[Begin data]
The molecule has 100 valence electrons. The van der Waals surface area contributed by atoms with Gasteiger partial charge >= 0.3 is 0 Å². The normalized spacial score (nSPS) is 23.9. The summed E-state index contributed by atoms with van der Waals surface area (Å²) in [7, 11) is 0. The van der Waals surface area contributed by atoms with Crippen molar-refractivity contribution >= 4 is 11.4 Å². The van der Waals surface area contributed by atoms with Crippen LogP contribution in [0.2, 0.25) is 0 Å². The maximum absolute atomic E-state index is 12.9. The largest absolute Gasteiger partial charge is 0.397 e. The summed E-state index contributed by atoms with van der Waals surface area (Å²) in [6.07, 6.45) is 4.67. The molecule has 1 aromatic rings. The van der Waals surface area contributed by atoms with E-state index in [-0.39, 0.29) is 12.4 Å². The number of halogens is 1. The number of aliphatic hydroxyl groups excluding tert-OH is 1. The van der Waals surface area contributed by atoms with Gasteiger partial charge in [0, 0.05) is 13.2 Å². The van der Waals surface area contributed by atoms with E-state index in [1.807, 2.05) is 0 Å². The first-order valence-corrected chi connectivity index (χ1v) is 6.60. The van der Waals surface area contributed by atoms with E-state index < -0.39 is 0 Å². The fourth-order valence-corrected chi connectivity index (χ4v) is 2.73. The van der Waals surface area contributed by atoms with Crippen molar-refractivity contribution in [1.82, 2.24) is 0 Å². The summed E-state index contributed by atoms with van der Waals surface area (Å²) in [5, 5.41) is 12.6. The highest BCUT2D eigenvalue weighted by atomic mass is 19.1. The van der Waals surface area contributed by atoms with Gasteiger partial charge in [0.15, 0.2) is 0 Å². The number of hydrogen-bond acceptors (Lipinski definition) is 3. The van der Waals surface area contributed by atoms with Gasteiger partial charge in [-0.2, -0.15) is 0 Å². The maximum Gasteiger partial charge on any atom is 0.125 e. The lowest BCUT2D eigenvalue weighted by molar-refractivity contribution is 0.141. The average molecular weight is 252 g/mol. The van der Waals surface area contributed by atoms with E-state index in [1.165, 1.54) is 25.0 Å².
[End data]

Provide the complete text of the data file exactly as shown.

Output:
The molecule has 100 valence electrons. The van der Waals surface area contributed by atoms with Gasteiger partial charge >= 0.3 is 0 Å². The normalized spacial score (nSPS) is 23.9. The summed E-state index contributed by atoms with van der Waals surface area (Å²) in [7, 11) is 0. The van der Waals surface area contributed by atoms with Crippen molar-refractivity contribution >= 4 is 11.4 Å². The van der Waals surface area contributed by atoms with Crippen LogP contribution in [0.2, 0.25) is 0 Å². The maximum absolute atomic E-state index is 12.9. The largest absolute Gasteiger partial charge is 0.397 e. The summed E-state index contributed by atoms with van der Waals surface area (Å²) in [6.07, 6.45) is 4.67. The molecule has 1 aromatic rings. The van der Waals surface area contributed by atoms with E-state index in [-0.39, 0.29) is 12.4 Å². The number of halogens is 1. The number of aliphatic hydroxyl groups excluding tert-OH is 1. The van der Waals surface area contributed by atoms with Gasteiger partial charge in [0, 0.05) is 13.2 Å². The van der Waals surface area contributed by atoms with E-state index in [1.807, 2.05) is 0 Å². The first-order valence-corrected chi connectivity index (χ1v) is 6.60. The van der Waals surface area contributed by atoms with E-state index < -0.39 is 0 Å². The fourth-order valence-corrected chi connectivity index (χ4v) is 2.73. The van der Waals surface area contributed by atoms with Crippen molar-refractivity contribution in [1.82, 2.24) is 0 Å². The summed E-state index contributed by atoms with van der Waals surface area (Å²) in [5, 5.41) is 12.6. The highest BCUT2D eigenvalue weighted by atomic mass is 19.1. The van der Waals surface area contributed by atoms with Gasteiger partial charge in [0.15, 0.2) is 0 Å². The number of hydrogen-bond acceptors (Lipinski definition) is 3. The van der Waals surface area contributed by atoms with Gasteiger partial charge in [-0.2, -0.15) is 0 Å². The maximum Gasteiger partial charge on any atom is 0.125 e. The lowest BCUT2D eigenvalue weighted by molar-refractivity contribution is 0.141. The average molecular weight is 252 g/mol. The van der Waals surface area contributed by atoms with E-state index in [1.165, 1.54) is 25.0 Å².